Am I right in thinking that a good all round method of formatting a drive to work within Linux is to use fdisk to remove the existing partitions (if any) before creating a new GPT partition table and then populating it with one or more new partitions of the type 'Linux partition'
    To create partition tables and partitions, it is easier to use gparted from the repositories.

    https://gparted.org/

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    Re: Testing USB pen drive with poor write speeds

    You won't find any USB-Flash stick with high write speeds. It's in the technology.
    The memory core is NAND-Flash and has certain write times (measured in ms, not ns). That's just the way it is. Semiconductor physics.
    Read times are a completely different story. Reads are fast, and with block/sector buffering even faster.
    Last edited by ml9104; October 23rd, 2020 at 11:26 PM.

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    Re: Testing USB pen drive with poor write speeds

    Quote Originally Posted by jcdenton1995 View Post
    Am I right in thinking that a good all round method of formatting a drive to work within Linux is to use fdisk to remove the existing partitions (if any) before creating a new GPT partition table and then populating it with one or more new partitions of the type 'Linux partition' (I don't understand what this is because it doesn't seem to refer to the partitioning scheme or the filesystem type?) before using mkfs to format the new partition as ext4?

    Sorry if that's a bit wild, I only partially understand the whole shebang.
    You can use fdisk like that, but I think it is straightforward to remove the whole partition table by wiping the first mibibyte (easy with mkusb). After that most partitioning tools will work (but if the drive is excessively slow it will usually help to wipe the whole device).

    I agree with the @ tea for one that gparted is a good tool for partitioning. It is available by default in live Ubuntu, and you can install it in installed Ubuntu.

    Code:
    sudo apt update
    sudo apt install gparted

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    Re: Testing USB pen drive with poor write speeds

    Quote Originally Posted by tea for one View Post
    To create partition tables and partitions, it is easier to use gparted from the repositories.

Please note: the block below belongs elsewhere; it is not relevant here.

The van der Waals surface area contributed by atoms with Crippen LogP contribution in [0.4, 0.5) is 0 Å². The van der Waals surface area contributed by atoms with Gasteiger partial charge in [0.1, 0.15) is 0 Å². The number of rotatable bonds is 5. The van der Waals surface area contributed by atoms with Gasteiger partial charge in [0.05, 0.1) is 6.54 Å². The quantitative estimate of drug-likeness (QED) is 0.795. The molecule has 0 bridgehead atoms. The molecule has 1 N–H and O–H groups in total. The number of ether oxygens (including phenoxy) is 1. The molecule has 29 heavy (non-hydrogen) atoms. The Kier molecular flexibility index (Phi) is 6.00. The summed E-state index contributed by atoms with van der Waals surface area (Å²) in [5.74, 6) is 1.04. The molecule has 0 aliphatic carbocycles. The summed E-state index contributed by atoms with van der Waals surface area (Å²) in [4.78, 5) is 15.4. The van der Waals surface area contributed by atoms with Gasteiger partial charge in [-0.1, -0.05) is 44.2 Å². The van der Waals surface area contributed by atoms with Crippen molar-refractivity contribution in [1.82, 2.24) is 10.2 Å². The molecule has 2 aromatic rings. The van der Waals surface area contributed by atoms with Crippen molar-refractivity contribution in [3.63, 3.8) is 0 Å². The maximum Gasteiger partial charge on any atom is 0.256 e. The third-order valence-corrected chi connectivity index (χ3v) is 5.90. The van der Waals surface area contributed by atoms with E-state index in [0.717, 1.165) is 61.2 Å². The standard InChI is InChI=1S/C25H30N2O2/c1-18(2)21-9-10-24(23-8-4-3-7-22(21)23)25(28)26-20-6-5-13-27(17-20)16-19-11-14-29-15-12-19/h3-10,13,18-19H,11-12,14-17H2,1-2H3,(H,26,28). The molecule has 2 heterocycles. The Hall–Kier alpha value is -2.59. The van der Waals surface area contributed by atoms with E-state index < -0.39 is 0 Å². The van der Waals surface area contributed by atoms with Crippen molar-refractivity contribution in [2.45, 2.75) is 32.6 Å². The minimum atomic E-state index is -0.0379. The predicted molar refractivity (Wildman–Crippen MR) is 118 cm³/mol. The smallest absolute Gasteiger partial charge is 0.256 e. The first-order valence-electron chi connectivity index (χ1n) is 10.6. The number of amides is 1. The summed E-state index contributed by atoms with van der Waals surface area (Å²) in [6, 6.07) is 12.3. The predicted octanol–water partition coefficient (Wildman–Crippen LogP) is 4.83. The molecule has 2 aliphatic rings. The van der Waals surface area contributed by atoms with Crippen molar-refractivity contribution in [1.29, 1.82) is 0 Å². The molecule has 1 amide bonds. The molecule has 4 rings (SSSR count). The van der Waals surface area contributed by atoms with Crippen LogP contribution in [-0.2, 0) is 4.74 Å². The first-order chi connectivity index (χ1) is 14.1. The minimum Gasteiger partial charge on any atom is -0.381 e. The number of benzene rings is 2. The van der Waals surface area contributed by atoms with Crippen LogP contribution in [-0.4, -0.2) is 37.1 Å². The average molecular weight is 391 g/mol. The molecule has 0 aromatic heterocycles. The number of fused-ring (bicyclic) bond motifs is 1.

Thanks, I totally agree, but I always try to learn how to use the most basic command line utilities so I know I will be able to use them over multiple distros and potentially in scripts, if I get that far.

    Quote Originally Posted by ml9104 View Post
    You won't find any USB-Flash stick with high write speeds. It's in the technology.
    The memory core is NAND-Flash and has certain write times (measured in ms, not ns). That's just the way it is. Semiconductor physics.
    Read times are a completely different story. Reads are fast, and with block/sector buffering even faster.
    Yes, it looks like I underestimated the extent to which manufacturers will go to advertise a product. I mean don't get me wrong it's an inexpensive memory stick and I'd happily buy another, but when they claim read speeds up to 130 MB/s but with slower write speeds, I just didn't expect more than 10 times slower I guess...

    Quote Originally Posted by sudodus View Post
    You can use fdisk like that, but I think it is straightforward to remove the whole partition table by wiping the first mibibyte (easy with mkusb). After that most partitioning tools will work (but if the drive is excessively slow it will usually help to wipe the whole device).
    Thanks, out of interest is this because the first mebibyte will contain all the metadata like the partition table etc. with the actual partitions and their data normally starting at the first mebibyte boundary (I've just been reading about partition / sector alignment and I feel like this is related?)

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    Re: Testing USB pen drive with poor write speeds

    The partition table as well as the boot structure of grub (for BIOS mode alias CSM alias legacy mode) are all within the first mibibyte, so wiping it will remove many causes of confusion for the partitioning tool, that you want to use later on.

    fdisk is one of the the text mode tools, parted another one and gdisk a third one (gdisk is dedicated to gpt). There is also sfdisk, a script-oriented flavour of fdisk if you wish.



    This link shows some aspects of USB drive speed and some links to test results
    Last edited by sudodus; October 24th, 2020 at 05:25 PM.

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    Re: Testing USB pen drive with poor write speeds

    Quote Originally Posted by tea for one View Post
    To create partition tables and partitions, it is easier to use gparted from the repositories.

    https://gparted.org/
    Gparted is very good.

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    Re: Testing USB pen drive with poor write speeds

    I see, thanks for all your help, as well as the links, (and to everyone else too!).